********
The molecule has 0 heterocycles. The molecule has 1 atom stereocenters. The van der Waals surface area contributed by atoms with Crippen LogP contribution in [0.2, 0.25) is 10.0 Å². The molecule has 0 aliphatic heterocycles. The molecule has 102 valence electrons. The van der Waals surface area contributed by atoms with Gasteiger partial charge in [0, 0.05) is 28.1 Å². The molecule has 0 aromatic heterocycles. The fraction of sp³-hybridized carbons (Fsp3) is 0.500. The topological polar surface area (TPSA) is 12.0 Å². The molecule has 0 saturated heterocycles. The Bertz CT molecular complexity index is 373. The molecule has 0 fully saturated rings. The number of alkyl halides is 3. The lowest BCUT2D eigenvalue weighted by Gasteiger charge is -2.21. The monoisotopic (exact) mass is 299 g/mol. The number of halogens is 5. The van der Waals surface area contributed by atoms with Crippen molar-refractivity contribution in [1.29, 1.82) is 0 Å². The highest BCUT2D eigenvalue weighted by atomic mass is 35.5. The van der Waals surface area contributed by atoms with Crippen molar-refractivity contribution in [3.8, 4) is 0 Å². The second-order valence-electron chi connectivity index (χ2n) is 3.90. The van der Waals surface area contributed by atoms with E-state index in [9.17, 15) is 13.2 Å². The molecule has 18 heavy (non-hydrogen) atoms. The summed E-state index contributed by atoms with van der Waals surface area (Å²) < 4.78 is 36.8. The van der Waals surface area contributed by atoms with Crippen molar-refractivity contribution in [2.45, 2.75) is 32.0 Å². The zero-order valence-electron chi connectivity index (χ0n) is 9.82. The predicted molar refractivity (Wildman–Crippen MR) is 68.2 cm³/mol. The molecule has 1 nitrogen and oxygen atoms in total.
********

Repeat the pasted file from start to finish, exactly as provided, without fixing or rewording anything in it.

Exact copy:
The molecule has 0 heterocycles. The molecule has 1 atom stereocenters. The van der Waals surface area contributed by atoms with Crippen LogP contribution in [0.2, 0.25) is 10.0 Å². The molecule has 0 aliphatic heterocycles. The molecule has 102 valence electrons. The van der Waals surface area contributed by atoms with Gasteiger partial charge in [0, 0.05) is 28.1 Å². The molecule has 0 aromatic heterocycles. The fraction of sp³-hybridized carbons (Fsp3) is 0.500. The topological polar surface area (TPSA) is 12.0 Å². The molecule has 0 saturated heterocycles. The Bertz CT molecular complexity index is 373. The molecule has 0 fully saturated rings. The number of alkyl halides is 3. The lowest BCUT2D eigenvalue weighted by Gasteiger charge is -2.21. The monoisotopic (exact) mass is 299 g/mol. The number of halogens is 5. The van der Waals surface area contributed by atoms with Crippen molar-refractivity contribution in [1.29, 1.82) is 0 Å². The highest BCUT2D eigenvalue weighted by atomic mass is 35.5. The van der Waals surface area contributed by atoms with Crippen molar-refractivity contribution in [3.8, 4) is 0 Å². The second-order valence-electron chi connectivity index (χ2n) is 3.90. The van der Waals surface area contributed by atoms with E-state index in [9.17, 15) is 13.2 Å². The molecule has 18 heavy (non-hydrogen) atoms. The summed E-state index contributed by atoms with van der Waals surface area (Å²) < 4.78 is 36.8. The van der Waals surface area contributed by atoms with Crippen molar-refractivity contribution in [2.45, 2.75) is 32.0 Å². The zero-order valence-electron chi connectivity index (χ0n) is 9.82. The predicted molar refractivity (Wildman–Crippen MR) is 68.2 cm³/mol. The molecule has 1 nitrogen and oxygen atoms in total.